On appeal, Hernandez alleges the Board failed to consider material facts, failed to document the necessary preponderance of evidence that he would commit a crime if released, issued a decision contrary to written Board policy, and that a Board member who had a demonstrable personal interest or prejudice participated in the deliberations and otherwise failed to comply with the Board's professional code of conduct.

We apply the same standard to parole decisions as to other agency determinations. Trantino v. N.J. State Parole Bd., 154 N.J. 19, 25 (1998) (Trantino IV). Such decisions "should not be reversed by a court unless found to be arbitrary . . . or an abuse of discretion[.]" Ibid. (citations omitted). The Board's decisions regarding parole are highly individualized, and it has significant discretionary power in making release decisions. Trantino v. N.J. State Parole Bd., 166 N.J. 113, 173 (2001) (Trantino VI). In deciding whether the Board's decision was arbitrary and capricious, the parole denial must be measured against a three-part standard.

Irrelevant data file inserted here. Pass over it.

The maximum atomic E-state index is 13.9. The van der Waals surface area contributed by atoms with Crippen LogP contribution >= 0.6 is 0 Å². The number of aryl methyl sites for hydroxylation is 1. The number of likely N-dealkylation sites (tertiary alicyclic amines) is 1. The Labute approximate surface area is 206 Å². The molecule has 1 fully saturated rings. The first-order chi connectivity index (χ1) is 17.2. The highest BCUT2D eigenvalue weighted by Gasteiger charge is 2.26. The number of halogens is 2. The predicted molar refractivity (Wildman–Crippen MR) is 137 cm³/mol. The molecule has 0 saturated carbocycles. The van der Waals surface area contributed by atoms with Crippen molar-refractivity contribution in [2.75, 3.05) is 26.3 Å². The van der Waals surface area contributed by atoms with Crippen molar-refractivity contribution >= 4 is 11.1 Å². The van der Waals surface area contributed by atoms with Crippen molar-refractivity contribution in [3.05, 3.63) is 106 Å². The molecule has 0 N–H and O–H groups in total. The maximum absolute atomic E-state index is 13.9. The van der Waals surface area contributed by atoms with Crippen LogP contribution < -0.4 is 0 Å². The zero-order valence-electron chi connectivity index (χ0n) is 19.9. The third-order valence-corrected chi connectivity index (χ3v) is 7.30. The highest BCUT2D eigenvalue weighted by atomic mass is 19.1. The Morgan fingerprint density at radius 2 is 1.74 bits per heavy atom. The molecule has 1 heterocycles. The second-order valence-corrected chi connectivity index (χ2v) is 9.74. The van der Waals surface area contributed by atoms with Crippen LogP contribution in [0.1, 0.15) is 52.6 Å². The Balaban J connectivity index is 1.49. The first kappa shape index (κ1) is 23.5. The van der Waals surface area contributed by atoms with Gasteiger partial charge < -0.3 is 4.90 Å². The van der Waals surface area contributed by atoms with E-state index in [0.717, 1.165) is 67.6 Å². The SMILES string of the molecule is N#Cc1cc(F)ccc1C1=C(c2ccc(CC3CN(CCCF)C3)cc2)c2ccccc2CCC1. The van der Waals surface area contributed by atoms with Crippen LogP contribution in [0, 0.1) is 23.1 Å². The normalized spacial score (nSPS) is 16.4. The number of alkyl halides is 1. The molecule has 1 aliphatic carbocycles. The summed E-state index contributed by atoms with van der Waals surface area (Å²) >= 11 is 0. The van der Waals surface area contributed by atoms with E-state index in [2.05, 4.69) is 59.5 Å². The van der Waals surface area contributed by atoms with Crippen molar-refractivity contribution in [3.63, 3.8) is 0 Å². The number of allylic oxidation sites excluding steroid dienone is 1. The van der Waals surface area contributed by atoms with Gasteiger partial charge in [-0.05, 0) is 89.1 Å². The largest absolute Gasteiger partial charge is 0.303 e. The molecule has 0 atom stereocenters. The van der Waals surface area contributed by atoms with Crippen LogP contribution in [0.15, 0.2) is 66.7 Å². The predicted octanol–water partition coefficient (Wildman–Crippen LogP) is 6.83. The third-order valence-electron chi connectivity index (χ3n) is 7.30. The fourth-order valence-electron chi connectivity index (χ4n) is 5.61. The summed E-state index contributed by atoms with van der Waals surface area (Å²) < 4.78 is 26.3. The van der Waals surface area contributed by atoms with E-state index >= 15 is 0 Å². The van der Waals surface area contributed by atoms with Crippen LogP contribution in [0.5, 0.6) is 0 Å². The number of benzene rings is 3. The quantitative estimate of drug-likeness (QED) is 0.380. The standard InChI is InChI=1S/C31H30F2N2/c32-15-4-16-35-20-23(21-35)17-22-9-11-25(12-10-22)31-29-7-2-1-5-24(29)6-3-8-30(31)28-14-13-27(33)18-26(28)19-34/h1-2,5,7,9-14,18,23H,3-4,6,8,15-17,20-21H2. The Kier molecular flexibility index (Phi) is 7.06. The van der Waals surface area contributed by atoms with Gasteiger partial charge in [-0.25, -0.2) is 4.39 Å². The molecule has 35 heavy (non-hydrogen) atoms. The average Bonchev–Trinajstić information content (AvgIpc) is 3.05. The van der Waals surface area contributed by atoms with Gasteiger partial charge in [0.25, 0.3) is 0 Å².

First, we must determine whether the agency's action violated express or implied legislative policy. Trantino IV, supra, 154 N.J. at 24. Second, we must assess whether the record contains substantial evidence to support the agency's decision. Ibid. Finally, we must evaluate whether, in applying the legislative policies to the facts, the agency clearly erred in reaching a conclusion that could not have been reasonably made. Ibid.

In our view, within the context of Hernandez's convictions and institutional behavior, the Board's decision accorded with applicable law and legislative policies and was amply supported by substantial evidence. Hernandez disagrees with the conclusions the Board reached; however, that is not a sufficient basis for us to reverse its decision. Neither his psychological nor his risk assessment evaluations, in addition to the statutory factors, were favorable to this parole release and, in fact, the prognosis for reoffense was considered high. In all respects, the record supports the Board's decision to deny parole and impose the twenty-seven-month FET.